Last experiments of the Aeolus satellite for TROPOS before re-entry into the Earth's atmosphere

Leipzig, 28.07.2023

TROPOS involvement throughout the mission and preparations for the upcoming EarthCARE mission.



Darmstadt/Leipzig. After completing a very successful mission, ESA’s Aeolus satellite is on its descent from 320 km altitude back to Earth’s atmosphere. While the satellite would usually fall down slowly due to the Earth’s gravity, ESA is attempting to return Aeolus in an controlled reentry (Read more via ESA:: The final manoeuvres for this reentry are happing right now and can be followed here: . On this occasion, a brief review of scientific experiments which happened shortly before the end of Aeolus’ mission life in which the Leibniz Institute for Tropospheric Research (TROPOS) was involved:



TROPOS involvement throughout the whole mission

Launched on 22 August 2018, the satellite was orbiting the Earth for almost five years while providing vertical profiles of the horizontal wind speed and backscatter information on clouds and aerosols. TROPOS strongly contributed to the great success of the mission while providing continuous reference measurements all over the world for validation of the wind and aerosol/cloud products from the beginning until the end of the mission. Also beyond the mission, TROPOS will be involved within the Aeolus Data, Innovation and Science Cluster (DISC) project to improve the data products and enhance the scientific impact of the mission. TROPOS took part in the Level-2A aerosol optical properties product development, monitoring the data quality and supporting external validation with science team from European partners.


End of life tests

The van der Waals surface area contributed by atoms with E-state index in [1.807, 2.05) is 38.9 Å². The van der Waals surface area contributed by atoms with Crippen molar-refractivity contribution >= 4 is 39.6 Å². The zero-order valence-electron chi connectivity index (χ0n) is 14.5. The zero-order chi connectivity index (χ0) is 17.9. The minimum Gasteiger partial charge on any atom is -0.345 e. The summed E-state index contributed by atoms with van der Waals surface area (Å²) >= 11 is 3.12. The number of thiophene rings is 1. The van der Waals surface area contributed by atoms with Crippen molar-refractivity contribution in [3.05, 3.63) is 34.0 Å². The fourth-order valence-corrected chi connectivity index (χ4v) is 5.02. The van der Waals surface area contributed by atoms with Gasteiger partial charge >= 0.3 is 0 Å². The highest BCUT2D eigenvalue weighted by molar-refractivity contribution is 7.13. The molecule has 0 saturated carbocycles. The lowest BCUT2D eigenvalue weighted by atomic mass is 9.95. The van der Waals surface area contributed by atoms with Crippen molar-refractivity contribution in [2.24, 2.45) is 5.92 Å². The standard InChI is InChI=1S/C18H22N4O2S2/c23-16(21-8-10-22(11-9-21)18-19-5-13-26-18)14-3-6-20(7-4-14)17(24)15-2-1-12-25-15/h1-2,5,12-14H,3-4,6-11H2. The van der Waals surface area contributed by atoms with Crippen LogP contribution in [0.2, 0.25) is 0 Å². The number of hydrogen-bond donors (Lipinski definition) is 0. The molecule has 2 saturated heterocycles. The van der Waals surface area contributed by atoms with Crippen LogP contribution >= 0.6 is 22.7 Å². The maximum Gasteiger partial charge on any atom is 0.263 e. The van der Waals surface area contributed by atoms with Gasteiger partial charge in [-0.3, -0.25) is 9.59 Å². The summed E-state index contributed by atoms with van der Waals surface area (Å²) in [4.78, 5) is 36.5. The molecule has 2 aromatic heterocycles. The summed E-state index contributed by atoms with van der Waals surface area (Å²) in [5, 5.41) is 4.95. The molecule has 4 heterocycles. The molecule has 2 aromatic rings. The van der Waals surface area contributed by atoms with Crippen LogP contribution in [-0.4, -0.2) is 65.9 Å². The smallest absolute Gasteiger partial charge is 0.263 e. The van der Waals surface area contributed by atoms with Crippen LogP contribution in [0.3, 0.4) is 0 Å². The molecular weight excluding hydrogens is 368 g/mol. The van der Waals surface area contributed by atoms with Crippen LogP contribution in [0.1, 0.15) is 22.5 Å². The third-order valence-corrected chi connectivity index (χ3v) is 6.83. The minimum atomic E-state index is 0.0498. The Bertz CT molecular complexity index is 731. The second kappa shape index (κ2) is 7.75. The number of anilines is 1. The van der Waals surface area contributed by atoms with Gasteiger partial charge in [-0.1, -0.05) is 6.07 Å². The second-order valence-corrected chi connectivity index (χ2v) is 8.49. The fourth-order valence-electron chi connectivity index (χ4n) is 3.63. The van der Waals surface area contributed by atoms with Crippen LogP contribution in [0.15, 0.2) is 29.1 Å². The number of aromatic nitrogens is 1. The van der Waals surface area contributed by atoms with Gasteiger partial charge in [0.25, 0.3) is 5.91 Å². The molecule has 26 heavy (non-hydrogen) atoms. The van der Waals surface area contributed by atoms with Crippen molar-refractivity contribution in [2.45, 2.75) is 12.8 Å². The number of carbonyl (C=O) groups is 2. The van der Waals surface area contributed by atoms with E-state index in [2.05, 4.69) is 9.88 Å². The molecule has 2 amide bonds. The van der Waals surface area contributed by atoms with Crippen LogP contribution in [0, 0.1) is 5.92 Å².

Before the satellite is now coming back, the Aeolus team has successfully conducted a series of end of life experiments. The scientists hope that the results of these experiments help improving future lidar missions in space. The radiometric performance of the instrument and the impact on both aerosol and wind products were assessed in collaboration with the Aeolus DISC for each test.

Vertical winds

TROPOS was involved in one experiment where the laser was tilted from its nominal 35 degrees diagonal view to a nadir view (point on the Earth’s surface directly beneath the satellite) to measure vertical winds over deep convective cloud systems. While vertical air motions are negligible on average over large horizontal scales, this assumption is not valid in situations with strong convection (e.g., tropical storms). “While we are still analysing the promising data collected during this test, we hope that we can quantify the impact of vertical air motions on the assumptions that are using,” says Dr Sebastian Bley of TROPOS.

ATLID test

TROPOS was also involved in an ATLID test, where the Aeolus laser ALADIN was configured in a way to mimic the ATLID lidar, which will fly on EarthCARE. This test is intended to prepare for the upcoming EarthCARE satellite which will carry a lidar instrument very similar to that flying on Aeolus. „Lessons learned from Aeolus helped us a lot in preparing for the EarthCARE mission. With its four instruments on one platform for measuring aerosols, clouds, and radiation, it is even more challenging than Aeolus,” says Dr Ulla Wandinger of TROPOS. The launch window for the EarthCARE mission is currently scheduled for April-June 2024. While performing the ATLID test, Aeolus was flying over Leipzig and Mindelo at Cape Verde Islands, both stations with ground-based lidar instruments operated by TROPOS.


Final statement by TROPOS

We are following the Aeolus reentry with mixed feelings, on one hand we are sad about the fact that this wonderful satellite will burn in Earth’s atmosphere in the coming days, while on the other hand we are pleased and proud that we could contribute to the success of this exciting mission.


But there is also reason to look into a bright future. Our work will continue also after Aeolus illuminates the sky like a falling star for a last time. Our colleagues at TROPOS will continue working on the Aeolus data from the last five years within the Aeolus DISC project, notably validating the reprocessed aerosol products and highlighting novel applications for the atmospheric science community. Furthermore, we are heavily involved in the preparation for the upcoming EarthCARE mission, which will be launched in summer next year. TROPOS has a leading role in the developments of the processors for the ATLID lidar and the cloud products for the Multi-Spectral Imager (MSI) within the frame of the ESA-CARDINAL project. Furthermore, TROPOS is preparing for the validation of the EarthCARE measurements with our ground-based measurements sites of the whole globe.